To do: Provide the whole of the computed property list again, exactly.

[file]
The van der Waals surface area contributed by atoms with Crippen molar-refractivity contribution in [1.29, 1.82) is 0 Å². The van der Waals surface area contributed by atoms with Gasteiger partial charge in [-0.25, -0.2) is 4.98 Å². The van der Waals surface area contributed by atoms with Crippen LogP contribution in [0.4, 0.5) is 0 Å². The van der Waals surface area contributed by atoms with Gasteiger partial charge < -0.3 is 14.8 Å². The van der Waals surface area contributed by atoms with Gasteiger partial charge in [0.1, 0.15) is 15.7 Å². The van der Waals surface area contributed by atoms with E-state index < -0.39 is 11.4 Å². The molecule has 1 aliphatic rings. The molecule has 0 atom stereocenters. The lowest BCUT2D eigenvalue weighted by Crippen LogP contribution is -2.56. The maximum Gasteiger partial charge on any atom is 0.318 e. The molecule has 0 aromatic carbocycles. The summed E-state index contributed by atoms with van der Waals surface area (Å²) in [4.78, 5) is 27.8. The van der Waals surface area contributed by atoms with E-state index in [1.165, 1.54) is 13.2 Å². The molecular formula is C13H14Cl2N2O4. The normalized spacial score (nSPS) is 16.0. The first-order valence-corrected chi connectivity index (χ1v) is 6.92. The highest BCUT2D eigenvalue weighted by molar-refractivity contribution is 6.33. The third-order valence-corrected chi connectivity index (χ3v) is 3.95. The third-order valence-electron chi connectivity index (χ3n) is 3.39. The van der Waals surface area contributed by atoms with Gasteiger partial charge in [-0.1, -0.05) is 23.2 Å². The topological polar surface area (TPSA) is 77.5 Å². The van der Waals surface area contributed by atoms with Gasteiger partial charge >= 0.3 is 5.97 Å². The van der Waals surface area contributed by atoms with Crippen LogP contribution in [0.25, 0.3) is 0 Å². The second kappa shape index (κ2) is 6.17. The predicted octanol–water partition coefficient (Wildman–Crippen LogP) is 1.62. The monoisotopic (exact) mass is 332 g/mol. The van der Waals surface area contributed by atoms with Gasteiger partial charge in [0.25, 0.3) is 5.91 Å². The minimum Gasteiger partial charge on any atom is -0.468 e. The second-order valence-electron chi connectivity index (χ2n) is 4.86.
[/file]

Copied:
The van der Waals surface area contributed by atoms with Crippen molar-refractivity contribution in [1.29, 1.82) is 0 Å². The van der Waals surface area contributed by atoms with Gasteiger partial charge in [-0.25, -0.2) is 4.98 Å². The van der Waals surface area contributed by atoms with Crippen LogP contribution in [0.4, 0.5) is 0 Å². The van der Waals surface area contributed by atoms with Gasteiger partial charge < -0.3 is 14.8 Å². The van der Waals surface area contributed by atoms with Gasteiger partial charge in [0.1, 0.15) is 15.7 Å². The van der Waals surface area contributed by atoms with E-state index < -0.39 is 11.4 Å². The molecule has 1 aliphatic rings. The molecule has 0 atom stereocenters. The lowest BCUT2D eigenvalue weighted by Crippen LogP contribution is -2.56. The maximum Gasteiger partial charge on any atom is 0.318 e. The molecule has 0 aromatic carbocycles. The summed E-state index contributed by atoms with van der Waals surface area (Å²) in [4.78, 5) is 27.8. The van der Waals surface area contributed by atoms with E-state index in [1.165, 1.54) is 13.2 Å². The molecular formula is C13H14Cl2N2O4. The normalized spacial score (nSPS) is 16.0. The first-order valence-corrected chi connectivity index (χ1v) is 6.92. The highest BCUT2D eigenvalue weighted by molar-refractivity contribution is 6.33. The third-order valence-corrected chi connectivity index (χ3v) is 3.95. The third-order valence-electron chi connectivity index (χ3n) is 3.39. The van der Waals surface area contributed by atoms with Gasteiger partial charge in [-0.1, -0.05) is 23.2 Å². The topological polar surface area (TPSA) is 77.5 Å². The van der Waals surface area contributed by atoms with Gasteiger partial charge >= 0.3 is 5.97 Å². The van der Waals surface area contributed by atoms with Crippen LogP contribution in [0.25, 0.3) is 0 Å². The second kappa shape index (κ2) is 6.17. The predicted octanol–water partition coefficient (Wildman–Crippen LogP) is 1.62. The monoisotopic (exact) mass is 332 g/mol. The van der Waals surface area contributed by atoms with Gasteiger partial charge in [0.25, 0.3) is 5.91 Å². The minimum Gasteiger partial charge on any atom is -0.468 e. The second-order valence-electron chi connectivity index (χ2n) is 4.86.